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Archive for Afghanistan

Newsline: US scaling back Afghanistan embassy

The Trump administration is in the midst of carrying out a dramatic scaling back of the US embassy in Afghanistan, with the goal of cutting half of the embassy’s personnel by the end of September, according to five sources familiar with the matter. The diplomatic draw down comes as the US is hopeful that a peace deal will be reached with the Taliban that would pave the way to reduce the number of US troops in the country from approximately 14,000 to between 8,000 and 9,000 in the coming months, according to two sources familiar with the negotiations. (https://edition.cnn.com/2019/08/01/politics/us-scaling-back-afghanistan-embassy/index.html) The goal of the troop reduction had been relayed to the Afghan government by Gen. Scott Miller, the head of US and NATO forces in Afghanistan, and US Special Eepresentative for Afghanistan Zalmay Khalilzad. As part of the diplomatic scale back, the State Department is sending home diplomats from Kabul without replacements, cutting back on security personnel, closing some facilities and cancelling proposals to build additional structures like new apartments for embassy personnel.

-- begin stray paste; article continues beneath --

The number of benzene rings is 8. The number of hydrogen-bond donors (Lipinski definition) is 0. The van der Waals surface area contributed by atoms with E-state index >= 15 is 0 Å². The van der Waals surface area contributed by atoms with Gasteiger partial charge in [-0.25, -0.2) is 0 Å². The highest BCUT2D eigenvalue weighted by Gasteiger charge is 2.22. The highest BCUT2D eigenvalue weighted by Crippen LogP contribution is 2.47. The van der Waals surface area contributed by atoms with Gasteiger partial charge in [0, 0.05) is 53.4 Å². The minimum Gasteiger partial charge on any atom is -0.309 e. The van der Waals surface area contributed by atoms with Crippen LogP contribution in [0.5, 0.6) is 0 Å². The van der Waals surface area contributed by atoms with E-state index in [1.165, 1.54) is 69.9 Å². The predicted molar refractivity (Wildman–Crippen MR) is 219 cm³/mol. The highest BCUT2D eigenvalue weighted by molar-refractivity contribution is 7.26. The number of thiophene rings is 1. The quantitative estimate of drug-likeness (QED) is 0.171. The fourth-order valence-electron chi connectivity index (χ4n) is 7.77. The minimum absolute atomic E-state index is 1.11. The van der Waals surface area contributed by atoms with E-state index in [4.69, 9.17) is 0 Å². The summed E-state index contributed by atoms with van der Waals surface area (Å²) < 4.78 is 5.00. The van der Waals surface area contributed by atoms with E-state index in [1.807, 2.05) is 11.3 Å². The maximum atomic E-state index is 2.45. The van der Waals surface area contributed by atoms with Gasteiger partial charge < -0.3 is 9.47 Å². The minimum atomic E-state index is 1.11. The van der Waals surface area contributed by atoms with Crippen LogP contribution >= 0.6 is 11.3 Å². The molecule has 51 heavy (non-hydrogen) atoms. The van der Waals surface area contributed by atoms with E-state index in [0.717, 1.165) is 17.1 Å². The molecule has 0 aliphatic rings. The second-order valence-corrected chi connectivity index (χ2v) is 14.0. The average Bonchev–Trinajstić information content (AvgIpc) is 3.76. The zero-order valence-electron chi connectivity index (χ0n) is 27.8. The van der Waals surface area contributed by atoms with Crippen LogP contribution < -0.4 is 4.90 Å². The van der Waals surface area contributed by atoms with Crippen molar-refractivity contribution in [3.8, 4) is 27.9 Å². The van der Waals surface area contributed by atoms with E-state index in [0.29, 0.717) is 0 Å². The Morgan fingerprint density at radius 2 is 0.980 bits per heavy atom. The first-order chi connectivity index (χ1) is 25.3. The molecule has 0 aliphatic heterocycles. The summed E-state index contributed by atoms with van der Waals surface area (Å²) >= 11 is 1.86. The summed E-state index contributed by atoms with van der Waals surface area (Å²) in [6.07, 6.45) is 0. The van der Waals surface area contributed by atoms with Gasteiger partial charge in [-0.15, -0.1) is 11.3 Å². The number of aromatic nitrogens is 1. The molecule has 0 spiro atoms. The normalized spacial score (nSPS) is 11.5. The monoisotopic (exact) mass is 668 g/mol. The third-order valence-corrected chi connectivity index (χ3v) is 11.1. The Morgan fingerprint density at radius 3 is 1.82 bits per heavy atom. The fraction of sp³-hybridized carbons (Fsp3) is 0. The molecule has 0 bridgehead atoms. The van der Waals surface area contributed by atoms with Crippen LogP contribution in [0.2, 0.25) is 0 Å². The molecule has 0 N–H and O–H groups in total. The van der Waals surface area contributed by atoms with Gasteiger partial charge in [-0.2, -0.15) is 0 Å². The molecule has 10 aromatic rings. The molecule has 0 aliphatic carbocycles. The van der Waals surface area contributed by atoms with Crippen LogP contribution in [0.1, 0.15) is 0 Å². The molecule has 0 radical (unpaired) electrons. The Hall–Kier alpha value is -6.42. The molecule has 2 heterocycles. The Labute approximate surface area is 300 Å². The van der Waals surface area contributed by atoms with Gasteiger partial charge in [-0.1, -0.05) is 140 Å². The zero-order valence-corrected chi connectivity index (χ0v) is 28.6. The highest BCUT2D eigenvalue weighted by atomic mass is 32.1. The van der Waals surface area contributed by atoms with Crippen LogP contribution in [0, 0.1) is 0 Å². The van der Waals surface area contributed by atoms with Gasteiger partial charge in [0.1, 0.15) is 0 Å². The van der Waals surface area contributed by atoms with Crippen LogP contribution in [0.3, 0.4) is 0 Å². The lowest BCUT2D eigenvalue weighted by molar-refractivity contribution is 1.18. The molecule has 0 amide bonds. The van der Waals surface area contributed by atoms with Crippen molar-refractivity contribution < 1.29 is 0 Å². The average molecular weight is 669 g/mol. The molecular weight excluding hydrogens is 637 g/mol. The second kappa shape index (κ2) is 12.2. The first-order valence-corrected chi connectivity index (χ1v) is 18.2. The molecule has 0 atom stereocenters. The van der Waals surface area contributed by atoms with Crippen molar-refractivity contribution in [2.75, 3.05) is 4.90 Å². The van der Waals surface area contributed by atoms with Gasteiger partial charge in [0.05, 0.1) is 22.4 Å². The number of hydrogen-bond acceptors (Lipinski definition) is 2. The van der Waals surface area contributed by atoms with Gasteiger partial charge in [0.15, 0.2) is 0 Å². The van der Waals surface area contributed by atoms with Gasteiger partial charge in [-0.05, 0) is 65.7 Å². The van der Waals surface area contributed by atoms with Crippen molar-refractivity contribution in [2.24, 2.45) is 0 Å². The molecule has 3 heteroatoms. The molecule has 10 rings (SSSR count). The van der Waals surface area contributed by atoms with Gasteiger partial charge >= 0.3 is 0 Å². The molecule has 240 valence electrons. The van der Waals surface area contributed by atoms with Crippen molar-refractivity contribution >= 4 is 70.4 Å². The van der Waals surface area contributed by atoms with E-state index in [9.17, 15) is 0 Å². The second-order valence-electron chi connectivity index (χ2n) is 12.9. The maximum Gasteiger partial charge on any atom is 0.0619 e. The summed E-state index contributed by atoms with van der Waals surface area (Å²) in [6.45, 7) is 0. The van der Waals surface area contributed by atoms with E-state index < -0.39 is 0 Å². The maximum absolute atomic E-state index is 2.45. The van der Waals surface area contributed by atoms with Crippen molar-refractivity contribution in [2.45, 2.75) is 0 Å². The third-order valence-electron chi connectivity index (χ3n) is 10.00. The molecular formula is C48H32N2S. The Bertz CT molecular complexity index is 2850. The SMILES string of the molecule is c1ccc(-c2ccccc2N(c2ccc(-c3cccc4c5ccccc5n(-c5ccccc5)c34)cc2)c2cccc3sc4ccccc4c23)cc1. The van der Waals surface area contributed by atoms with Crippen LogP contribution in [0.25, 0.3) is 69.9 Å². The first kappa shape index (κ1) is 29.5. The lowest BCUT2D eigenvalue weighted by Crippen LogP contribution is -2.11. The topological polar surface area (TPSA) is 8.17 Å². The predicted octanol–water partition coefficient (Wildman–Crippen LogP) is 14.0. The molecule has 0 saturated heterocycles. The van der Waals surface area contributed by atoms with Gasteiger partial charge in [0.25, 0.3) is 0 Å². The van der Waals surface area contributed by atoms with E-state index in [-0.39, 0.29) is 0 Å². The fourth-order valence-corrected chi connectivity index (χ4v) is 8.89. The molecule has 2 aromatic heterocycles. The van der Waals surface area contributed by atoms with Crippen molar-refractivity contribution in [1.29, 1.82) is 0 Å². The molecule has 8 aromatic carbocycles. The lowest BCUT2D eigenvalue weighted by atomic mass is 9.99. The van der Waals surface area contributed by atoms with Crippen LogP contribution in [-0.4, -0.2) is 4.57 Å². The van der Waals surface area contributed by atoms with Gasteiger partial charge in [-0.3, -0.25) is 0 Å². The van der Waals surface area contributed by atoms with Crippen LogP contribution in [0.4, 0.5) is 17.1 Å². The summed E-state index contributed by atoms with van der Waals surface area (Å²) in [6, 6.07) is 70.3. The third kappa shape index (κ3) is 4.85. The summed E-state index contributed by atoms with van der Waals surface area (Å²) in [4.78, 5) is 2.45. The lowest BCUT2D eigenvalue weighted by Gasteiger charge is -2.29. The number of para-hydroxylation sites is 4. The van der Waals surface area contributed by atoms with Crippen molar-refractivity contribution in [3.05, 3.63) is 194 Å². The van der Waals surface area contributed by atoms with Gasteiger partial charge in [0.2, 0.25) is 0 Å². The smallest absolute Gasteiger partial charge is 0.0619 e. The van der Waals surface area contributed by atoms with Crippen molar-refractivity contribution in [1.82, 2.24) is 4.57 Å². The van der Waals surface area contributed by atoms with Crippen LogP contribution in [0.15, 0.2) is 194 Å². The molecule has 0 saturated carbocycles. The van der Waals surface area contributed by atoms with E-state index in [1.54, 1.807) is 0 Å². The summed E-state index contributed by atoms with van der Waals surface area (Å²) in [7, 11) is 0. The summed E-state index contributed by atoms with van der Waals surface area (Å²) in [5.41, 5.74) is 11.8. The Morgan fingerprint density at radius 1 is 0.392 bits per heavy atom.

Newsline: Powerful explosion rocks Afghan capital, near US Embassy

A powerful explosion has rocked the Afghan capital, rattling windows and sending smoke billowing from Kabul’s downtown area near the U.S. Embassy. Afghan security forces were engaged in a firefight with gunmen who worked their way into a building in Kabul, Reuters reported. As many as 65 people were injured in the blast, including 9 children, the report said. (https://www.foxnews.com/world/powerful-explosion-rocks-afghan-capital-near-us-embassy) The explosion early July 1 occurred as the streets in the capital were packed with morning commuters. Officials and police were at the scene of the blast and few details were available, including casualties. Kabul’s chief police spokesman, Firdous Faramaz, could only confirm the explosion, but was unclear on the target or the type of explosive device. Both the Taliban and the Islamic State operate in Kabul. The attack comes as the Taliban and the United States hold talks in the Middle Eastern state of Qatar, where the militant group maintains a political office.

Newsline: U.S. accelerates plan to drastically downsize Kabul embassy